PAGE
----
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Cooper v. Countrywide Home Loans, Inc.

United States District Court, Eastern District of Michigan, Southern Division

April 7, 2015

WESLEY COOPER, Plaintiff,
v.
COUNTRYWIDE HOME LOANS, INC., Defendant.

Michael J. Hluchaniuk, Magistrate Judge.

OPINION AND ORDER GRANTING DEFENDANT’S MOTION TO DISMISS [3]

LAURIE J. MICHELSON, UNITED STATES DISTRICT JUDGE.

Wesley Cooper filed a pro se complaint in state court against Countrywide Home Loans, Inc., the lender for his residential mortgage loan. After Countrywide removed the case to this Court and filed a motion to dismiss for failure to state a claim, Cooper filed an amended complaint. (Dkt. 7.) It is not clear from Cooper’s vague and conclusory allegations what he thinks Countrywide did to cause him injury, and Cooper has not opposed the motion to dismiss. The Court finds that he has not stated a claim and therefore GRANTS Countrywide’s unopposed Motion to Dismiss (Dkt. 3).

I. LEGAL STANDARD

The Federal Rules of Civil Procedure require that pleadings contain “a short and plain statement of the claim showing that the pleader is entitled to relief.” Fed.R.Civ.P. 8(a)(2). A plaintiff “must allege ‘enough facts to state a claim of relief that is plausible on its face.’” Traverse Bay Area Int. Sch. Dist. v. Mich. Dep’t of Educ., 615 F.3d 622, 627 (6th Cir. 2010) (quoting Bell Atlantic Corp. v. Twombly, 550 U.S. 544, 570 (2007)). Pro se plaintiffs like Cooper “are treated to less stringent standards, but . . . [l]iberal construction does not require a court to conjure allegations on a litigant’s behalf.” Martin v. Overton, 391 F.3d 710, 714 (6th Cir. 2004). Facial plausibility means that “the complaint has to ‘plead[] factual content that allows the court to draw the reasonable inference that the defendant is liable for the misconduct alleged.’” Ohio Police & Fire Pension Fund v. Std. & Poor’s Fin. Servs., LLC, 700 F.3d 829, 835 (6th Cir. 2012) (alteration in original) (quoting Ashcroft v. Iqbal, 556 U.S. 662, 678 (2009)). “This standard does not require detailed factual allegations, but a complaint containing a statement of facts that merely creates a suspicion of a legally cognizable right of action is insufficient.” HDC, LLC v. City of Ann Arbor, 675 F.3d 608, 614 (6th Cir. 2012) (citation and internal quotation marks omitted).

The court must “accept all well-pleaded factual allegations as true and construe the complaint in the light most favorable to plaintiffs.” Bennet v. MIS Corp., 607 F.3d 1076, 1091 (6th Cir. 2010). The court “need not, however, accept unwarranted factual inferences.” Id. (citing Twombly, 550 U.S. at 570). Nor are “[t]hreadbare recitals of the elements of a cause of action, supported by mere conclusory statements” entitled to an assumption of truth. Iqbal, 556 U.S. at 678. “[W]here the well-pleaded facts do not permit the court to infer more than the mere possibility of misconduct, the complaint has alleged-but it has not ‘show[n]’-‘that the pleader is entitled to relief.’” Iqbal, 556 U.S. at 679 (quoting Fed.R.Civ.P. 8(a)(2)).

On a motion to dismiss for failure to state a claim, the Court may consider “the Complaint and any exhibits attached thereto, public records, items appearing in the record of the case and exhibits attached to defendant’s motion to dismiss so long as they are referred to in the Complaint and are central to the claims contained therein.” Bassett v. NCAA, 528 F.3d 426, 430 (6th Cir. 2008).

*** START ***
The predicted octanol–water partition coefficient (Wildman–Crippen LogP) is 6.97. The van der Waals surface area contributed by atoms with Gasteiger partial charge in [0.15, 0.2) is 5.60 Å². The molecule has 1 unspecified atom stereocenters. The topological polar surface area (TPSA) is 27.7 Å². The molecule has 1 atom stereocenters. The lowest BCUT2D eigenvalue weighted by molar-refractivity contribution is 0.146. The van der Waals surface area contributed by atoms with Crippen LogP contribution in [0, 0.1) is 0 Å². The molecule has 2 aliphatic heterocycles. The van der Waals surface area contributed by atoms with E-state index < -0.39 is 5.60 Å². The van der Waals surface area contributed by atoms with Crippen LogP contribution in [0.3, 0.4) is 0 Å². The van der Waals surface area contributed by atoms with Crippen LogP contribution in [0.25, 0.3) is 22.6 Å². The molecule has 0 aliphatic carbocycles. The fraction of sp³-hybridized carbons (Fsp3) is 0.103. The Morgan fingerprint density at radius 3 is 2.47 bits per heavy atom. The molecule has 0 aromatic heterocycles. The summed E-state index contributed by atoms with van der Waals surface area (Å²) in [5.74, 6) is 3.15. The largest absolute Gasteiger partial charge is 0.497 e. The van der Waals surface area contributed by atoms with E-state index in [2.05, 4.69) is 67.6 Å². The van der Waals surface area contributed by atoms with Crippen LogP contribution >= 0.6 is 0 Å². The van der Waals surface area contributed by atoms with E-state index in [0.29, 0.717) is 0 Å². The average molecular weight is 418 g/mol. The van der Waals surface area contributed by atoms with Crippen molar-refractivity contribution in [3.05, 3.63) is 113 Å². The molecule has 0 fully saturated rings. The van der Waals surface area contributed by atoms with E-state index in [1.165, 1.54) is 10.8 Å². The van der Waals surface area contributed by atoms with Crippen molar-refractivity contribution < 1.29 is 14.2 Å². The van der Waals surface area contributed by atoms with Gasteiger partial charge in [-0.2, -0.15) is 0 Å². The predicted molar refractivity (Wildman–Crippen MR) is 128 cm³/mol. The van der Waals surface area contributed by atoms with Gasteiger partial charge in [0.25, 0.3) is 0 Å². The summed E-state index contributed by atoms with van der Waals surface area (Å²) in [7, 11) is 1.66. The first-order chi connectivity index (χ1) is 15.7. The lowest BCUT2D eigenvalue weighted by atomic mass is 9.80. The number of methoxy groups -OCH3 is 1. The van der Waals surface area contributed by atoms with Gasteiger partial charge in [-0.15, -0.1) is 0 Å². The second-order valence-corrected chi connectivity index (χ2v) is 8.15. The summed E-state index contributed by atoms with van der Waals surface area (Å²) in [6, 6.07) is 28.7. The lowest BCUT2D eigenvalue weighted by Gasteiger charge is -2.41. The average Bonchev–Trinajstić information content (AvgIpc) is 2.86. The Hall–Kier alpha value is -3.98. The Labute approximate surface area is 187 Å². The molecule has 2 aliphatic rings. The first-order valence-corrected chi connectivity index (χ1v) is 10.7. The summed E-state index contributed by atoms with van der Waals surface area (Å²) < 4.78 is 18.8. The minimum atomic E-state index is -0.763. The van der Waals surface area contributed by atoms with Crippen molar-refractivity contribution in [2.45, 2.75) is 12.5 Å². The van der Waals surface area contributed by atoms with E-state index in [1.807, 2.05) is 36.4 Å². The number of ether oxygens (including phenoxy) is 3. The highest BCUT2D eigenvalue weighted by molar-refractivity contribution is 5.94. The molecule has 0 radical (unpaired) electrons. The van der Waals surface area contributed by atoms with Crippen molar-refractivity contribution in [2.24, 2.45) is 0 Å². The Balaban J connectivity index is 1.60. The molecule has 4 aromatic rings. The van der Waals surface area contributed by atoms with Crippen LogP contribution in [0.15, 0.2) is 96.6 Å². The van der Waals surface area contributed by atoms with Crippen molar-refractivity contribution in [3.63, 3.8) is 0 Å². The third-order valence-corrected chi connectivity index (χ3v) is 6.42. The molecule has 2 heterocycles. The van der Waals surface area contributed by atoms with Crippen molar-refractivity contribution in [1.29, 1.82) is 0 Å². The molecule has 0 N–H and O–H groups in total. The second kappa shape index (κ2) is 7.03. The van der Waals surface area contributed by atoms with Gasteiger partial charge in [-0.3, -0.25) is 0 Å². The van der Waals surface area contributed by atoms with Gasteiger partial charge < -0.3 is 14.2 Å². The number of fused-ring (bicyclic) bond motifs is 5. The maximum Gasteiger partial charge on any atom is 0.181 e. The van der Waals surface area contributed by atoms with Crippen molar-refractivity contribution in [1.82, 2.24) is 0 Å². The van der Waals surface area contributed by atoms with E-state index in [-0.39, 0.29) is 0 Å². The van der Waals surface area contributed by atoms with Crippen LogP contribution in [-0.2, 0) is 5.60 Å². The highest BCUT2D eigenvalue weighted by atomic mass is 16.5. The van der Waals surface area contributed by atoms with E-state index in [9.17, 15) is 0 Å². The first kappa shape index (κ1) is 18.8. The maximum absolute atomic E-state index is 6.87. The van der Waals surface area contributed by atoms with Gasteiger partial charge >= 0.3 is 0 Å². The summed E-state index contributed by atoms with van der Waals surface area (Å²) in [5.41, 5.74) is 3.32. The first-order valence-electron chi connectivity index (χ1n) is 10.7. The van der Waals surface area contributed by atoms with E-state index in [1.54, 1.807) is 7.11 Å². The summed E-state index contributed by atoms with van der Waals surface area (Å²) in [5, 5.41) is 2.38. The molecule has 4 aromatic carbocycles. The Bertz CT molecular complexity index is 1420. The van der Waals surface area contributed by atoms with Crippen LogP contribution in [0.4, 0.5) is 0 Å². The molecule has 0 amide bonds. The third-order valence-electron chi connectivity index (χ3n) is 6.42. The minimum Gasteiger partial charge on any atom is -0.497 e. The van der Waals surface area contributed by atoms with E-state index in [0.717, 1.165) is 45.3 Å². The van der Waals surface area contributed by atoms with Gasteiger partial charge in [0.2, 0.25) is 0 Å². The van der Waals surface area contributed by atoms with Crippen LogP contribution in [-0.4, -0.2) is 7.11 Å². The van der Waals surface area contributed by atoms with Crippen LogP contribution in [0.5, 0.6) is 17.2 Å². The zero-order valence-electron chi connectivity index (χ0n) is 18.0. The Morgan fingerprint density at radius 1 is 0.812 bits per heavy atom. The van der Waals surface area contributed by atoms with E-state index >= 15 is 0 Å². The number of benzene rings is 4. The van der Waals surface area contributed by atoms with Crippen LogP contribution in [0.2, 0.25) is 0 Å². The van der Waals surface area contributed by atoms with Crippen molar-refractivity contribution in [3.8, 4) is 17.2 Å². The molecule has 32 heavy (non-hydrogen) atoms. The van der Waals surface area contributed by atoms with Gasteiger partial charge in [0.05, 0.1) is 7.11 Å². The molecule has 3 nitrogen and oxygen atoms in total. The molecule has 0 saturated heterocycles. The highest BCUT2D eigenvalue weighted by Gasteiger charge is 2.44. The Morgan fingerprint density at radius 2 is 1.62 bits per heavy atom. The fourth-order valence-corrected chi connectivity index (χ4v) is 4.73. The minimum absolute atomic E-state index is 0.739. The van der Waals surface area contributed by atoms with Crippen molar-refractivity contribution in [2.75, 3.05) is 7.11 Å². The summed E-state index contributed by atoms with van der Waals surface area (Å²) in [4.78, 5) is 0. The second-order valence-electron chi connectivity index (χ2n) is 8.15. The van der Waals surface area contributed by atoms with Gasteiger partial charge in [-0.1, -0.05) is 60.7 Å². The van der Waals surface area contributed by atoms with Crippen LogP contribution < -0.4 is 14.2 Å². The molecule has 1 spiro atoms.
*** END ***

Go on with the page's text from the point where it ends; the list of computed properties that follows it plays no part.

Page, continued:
II. BACKGROUND

A. Procedural History

This case was removed from Macomb County Circuit Court on October 27, 2014, by Countrywide Home Loans, Inc., the sole defendant. (Dkt. 1.) Countrywide filed a Motion to Dismiss on November 3, 2014. (Dkt. 3, Mot.) Under Federal Rules of Civil Procedure 6(d), 12, and 15, Cooper had until November 27, 2014, to file a response to the Motion to Dismiss or an amended complaint. (See Dkt. 5.) On December 12, 2014, the Court received a letter from Cooper that asked the Court to “accept the enclosed Defendants Quiet Title Response.” (Dkt. 7 at Pg ID 192.) A newly captioned complaint was enclosed. (See Dkt. 7, Am. Compl.) Noting Cooper’s pro se status and the fact that mail to him had been returned as undeliverable, the Court granted Cooper an extension of time to respond to the Motion to Dismiss and treated the newly filed complaint as an Amended Complaint that was timely filed. (See Dkt. 9.) Countrywide elected to have the Court treat its Motion to Dismiss the Complaint as a motion to dismiss the Amended Complaint. (See Dkt. 10.) The Court gave Cooper until January 5, 2015, to file a response to the motion and cautioned him to pay careful attention to the Court’s deadlines going forward. (See Dkt. 9.)

The Court also reminded Cooper of his obligation to promptly file and serve a notice of any change of address, pointing out that the contact information the Court had on file for him was the address in Utica from which mail had been returned undeliverable. (See Dkt. 6.) The Court mailed the Order to the return address on Cooper’s Amended Complaint-an address in Macomb, Michigan. (See Dkt. 7.) The Order was not returned as undeliverable. Cooper did not file a change of address.

On December 24, 2014, Cooper filed an Emergency Motion for Discovery. (Dkt. 11.) The return address on the envelope was in Macomb, but Cooper still did not inform the Court that his address had changed. The Court denied the motion in light of Countrywide’s pending Motion to Dismiss. (Dkt. 12.)

Cooper has not responded to the Motion to Dismiss. On February 10, 2015, Countrywide filed a Reply in support of the motion. (Dkt. 14.) The Reply was not timely and Countrywide did not ...


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